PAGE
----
GPS tracking leads the way to a bike sharing program at the University at Buffalo.
The University at Buffalo (UB) has been working on a system that will allow students to share bicycles, instead of worrying about bringing their own. The new program is called Buffalo BikeShare, and utilizes GPS technology for tracking down the bicycles.
The program has been in developments for several months, and just beginning a beta stage. UB’s Transportation Services and Office of Parking have been working closely with the Office of Sustainability in order to perfect the program.
This innovative program uses bicycles which have GPS trackers installed on them. This lets users of the BikeShare program track down a bicycle that they can rent as transportation throughout the Buffalo campus and surrounding areas. The beta test phase currently underway involves students at UB entering information into a computer in order to activate the GPS technology, and find the nearest bicycle that was available to rent. Another way to rent the bicycles, is through a keypad that is on the bicycles.
$120 million has been awarded to Lockheed Martin Space Systems for new GPS satellite systems.
The US Air Force wants four new global positioning system (GPS) satellites built and are willing to pay for it. They have awarded $120 million to Lockheed Martin for four new satellites as part of the GPS III program (also known as the fifth, sixth, seventh and eighth next generation Global Positioning System satellites.) Lockheed Martin will design, construction, assemble and test the new GPS satellites at their facility in Jefferson County, Colorado.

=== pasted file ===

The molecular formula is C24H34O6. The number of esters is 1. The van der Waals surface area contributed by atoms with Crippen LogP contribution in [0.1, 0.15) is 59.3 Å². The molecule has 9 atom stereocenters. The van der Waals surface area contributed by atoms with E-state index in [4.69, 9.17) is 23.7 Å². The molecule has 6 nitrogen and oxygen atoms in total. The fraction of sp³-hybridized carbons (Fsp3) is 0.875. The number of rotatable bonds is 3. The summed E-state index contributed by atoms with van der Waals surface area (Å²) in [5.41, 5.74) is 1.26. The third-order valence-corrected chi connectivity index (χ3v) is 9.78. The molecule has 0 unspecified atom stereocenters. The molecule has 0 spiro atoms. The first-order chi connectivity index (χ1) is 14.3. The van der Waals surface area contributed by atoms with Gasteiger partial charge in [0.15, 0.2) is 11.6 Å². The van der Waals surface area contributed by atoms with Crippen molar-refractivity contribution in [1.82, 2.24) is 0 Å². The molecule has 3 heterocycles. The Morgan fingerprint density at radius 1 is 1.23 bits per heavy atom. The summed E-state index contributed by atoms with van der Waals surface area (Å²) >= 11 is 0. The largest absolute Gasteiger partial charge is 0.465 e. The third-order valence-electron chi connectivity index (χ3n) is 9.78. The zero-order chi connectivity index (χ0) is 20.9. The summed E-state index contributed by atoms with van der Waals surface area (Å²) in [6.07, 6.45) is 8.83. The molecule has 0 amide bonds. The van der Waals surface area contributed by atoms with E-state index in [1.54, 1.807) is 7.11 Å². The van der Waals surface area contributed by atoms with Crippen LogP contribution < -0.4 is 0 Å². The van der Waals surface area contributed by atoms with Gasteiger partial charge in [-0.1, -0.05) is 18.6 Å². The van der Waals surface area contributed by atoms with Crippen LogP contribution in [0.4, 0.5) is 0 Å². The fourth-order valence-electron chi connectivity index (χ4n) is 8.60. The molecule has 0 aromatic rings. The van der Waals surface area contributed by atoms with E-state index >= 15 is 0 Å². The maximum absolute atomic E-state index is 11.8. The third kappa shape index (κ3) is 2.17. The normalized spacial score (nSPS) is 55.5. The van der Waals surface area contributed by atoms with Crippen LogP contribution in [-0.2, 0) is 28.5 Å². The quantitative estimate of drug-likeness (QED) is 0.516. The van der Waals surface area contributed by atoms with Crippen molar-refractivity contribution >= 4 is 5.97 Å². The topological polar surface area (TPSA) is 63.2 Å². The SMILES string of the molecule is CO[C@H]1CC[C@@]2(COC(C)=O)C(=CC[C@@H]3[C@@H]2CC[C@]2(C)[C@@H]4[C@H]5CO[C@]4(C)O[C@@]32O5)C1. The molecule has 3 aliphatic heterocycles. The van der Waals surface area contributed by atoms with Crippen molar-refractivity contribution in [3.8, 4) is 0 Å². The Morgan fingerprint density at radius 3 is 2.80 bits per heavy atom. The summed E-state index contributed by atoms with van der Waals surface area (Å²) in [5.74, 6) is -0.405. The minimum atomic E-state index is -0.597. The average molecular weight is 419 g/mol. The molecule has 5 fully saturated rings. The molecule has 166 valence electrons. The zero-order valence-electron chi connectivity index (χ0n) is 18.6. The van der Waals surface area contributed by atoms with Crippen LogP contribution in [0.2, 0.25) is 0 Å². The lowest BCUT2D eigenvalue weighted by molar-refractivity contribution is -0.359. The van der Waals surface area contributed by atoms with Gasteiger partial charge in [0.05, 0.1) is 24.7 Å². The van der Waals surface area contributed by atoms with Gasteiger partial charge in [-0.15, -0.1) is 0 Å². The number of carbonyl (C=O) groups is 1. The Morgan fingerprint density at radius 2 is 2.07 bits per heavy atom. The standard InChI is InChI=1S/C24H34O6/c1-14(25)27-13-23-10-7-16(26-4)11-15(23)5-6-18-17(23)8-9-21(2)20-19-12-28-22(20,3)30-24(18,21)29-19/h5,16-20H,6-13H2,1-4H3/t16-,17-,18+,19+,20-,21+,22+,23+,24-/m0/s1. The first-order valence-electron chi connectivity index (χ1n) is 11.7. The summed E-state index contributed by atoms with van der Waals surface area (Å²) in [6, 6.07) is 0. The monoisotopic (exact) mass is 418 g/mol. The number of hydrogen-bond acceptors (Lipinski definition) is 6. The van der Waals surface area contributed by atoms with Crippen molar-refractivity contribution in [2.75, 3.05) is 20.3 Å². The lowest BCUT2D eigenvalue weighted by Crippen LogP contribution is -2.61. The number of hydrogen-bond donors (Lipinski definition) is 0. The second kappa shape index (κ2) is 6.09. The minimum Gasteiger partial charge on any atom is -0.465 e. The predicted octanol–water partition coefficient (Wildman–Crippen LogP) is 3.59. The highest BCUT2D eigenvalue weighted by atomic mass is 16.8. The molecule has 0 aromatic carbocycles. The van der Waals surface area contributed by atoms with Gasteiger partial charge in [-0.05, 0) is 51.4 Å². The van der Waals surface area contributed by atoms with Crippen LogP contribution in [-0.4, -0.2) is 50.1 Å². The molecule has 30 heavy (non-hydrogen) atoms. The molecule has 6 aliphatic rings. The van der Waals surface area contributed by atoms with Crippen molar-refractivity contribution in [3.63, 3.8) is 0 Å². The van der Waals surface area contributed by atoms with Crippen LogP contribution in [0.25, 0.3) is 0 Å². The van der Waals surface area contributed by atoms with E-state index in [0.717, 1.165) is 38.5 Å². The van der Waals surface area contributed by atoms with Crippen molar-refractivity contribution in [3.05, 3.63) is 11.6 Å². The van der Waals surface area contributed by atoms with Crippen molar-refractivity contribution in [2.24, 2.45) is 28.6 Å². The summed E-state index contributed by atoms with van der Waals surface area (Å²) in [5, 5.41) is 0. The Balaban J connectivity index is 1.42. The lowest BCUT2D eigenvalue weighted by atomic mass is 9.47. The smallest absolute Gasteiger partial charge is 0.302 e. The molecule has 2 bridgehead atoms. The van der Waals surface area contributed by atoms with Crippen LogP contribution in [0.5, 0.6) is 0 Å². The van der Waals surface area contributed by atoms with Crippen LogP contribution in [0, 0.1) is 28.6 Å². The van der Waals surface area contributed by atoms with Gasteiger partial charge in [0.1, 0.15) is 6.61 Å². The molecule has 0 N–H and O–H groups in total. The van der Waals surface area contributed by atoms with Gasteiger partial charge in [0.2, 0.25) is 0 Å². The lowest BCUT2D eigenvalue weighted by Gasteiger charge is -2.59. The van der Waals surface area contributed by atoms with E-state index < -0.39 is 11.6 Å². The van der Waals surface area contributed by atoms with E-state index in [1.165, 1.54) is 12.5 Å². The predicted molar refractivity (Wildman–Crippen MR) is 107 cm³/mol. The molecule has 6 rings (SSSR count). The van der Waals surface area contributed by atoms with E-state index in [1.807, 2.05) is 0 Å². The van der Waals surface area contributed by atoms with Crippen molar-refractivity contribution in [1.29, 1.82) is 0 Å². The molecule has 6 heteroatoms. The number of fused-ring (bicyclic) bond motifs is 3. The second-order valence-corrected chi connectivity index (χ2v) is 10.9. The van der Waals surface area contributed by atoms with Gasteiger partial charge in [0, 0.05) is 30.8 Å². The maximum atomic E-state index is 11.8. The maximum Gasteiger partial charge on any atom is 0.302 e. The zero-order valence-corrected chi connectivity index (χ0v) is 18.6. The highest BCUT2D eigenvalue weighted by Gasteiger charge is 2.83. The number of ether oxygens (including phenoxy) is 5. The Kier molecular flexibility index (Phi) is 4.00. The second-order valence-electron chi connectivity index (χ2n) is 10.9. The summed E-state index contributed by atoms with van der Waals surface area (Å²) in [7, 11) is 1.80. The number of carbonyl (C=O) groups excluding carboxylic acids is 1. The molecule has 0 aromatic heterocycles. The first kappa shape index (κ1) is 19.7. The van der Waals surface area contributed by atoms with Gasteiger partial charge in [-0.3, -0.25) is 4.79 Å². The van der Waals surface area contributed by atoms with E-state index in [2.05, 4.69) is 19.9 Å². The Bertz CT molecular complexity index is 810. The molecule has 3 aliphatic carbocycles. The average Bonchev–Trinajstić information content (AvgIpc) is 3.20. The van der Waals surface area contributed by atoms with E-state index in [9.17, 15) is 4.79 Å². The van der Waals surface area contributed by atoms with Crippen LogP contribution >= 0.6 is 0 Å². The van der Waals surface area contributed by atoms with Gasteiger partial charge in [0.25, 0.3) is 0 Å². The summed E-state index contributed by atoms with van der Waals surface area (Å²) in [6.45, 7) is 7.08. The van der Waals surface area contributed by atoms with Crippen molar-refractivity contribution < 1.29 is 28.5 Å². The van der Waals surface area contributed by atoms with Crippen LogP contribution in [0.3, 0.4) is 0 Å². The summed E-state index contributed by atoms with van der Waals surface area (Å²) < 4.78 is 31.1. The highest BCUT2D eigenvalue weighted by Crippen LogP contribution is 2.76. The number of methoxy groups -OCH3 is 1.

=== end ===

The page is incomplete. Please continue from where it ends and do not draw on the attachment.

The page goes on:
“As our world becomes increasingly dependent on GPS technology, the new GPS III satellites will be a critical element of both our national and economic security, and we are committed to achieving mission success for the billions of military, commercial and civilian users worldwide,”
said Keoki Jackson, vice president of Lockheed Martin’s Navigation Systems mission area.
GPS tracking reaches new heights with the ability to track free-roaming land crabs on Christmas Island.
Researchers from the Max Planck Institute for Chemical Ecology in Germany are studying the long-term movements and migration habits of the coconut crab (Birgus latro).
The Coconut crab is a crustacean living on various tropical islands in the Indo-Pacific, prominently on Christmas Island. With help from scientists at the Zoological Institute at the University of Greifswald, researchers from the Max Planck Institute is incorporating advanced GPS tracking technology in hopes of monitoring the crab’s behavior.
The Burgus latro crab is the largest land-living arthropod in the world at approximately 4 kg. It is appropriate nicknamed the giant robber crab and can live up to 60 years. The robber crabs have a leg span of approximately 3.3 feet and belong to a group of exoskeleton animals, including arachnids, insects, and crustaceans.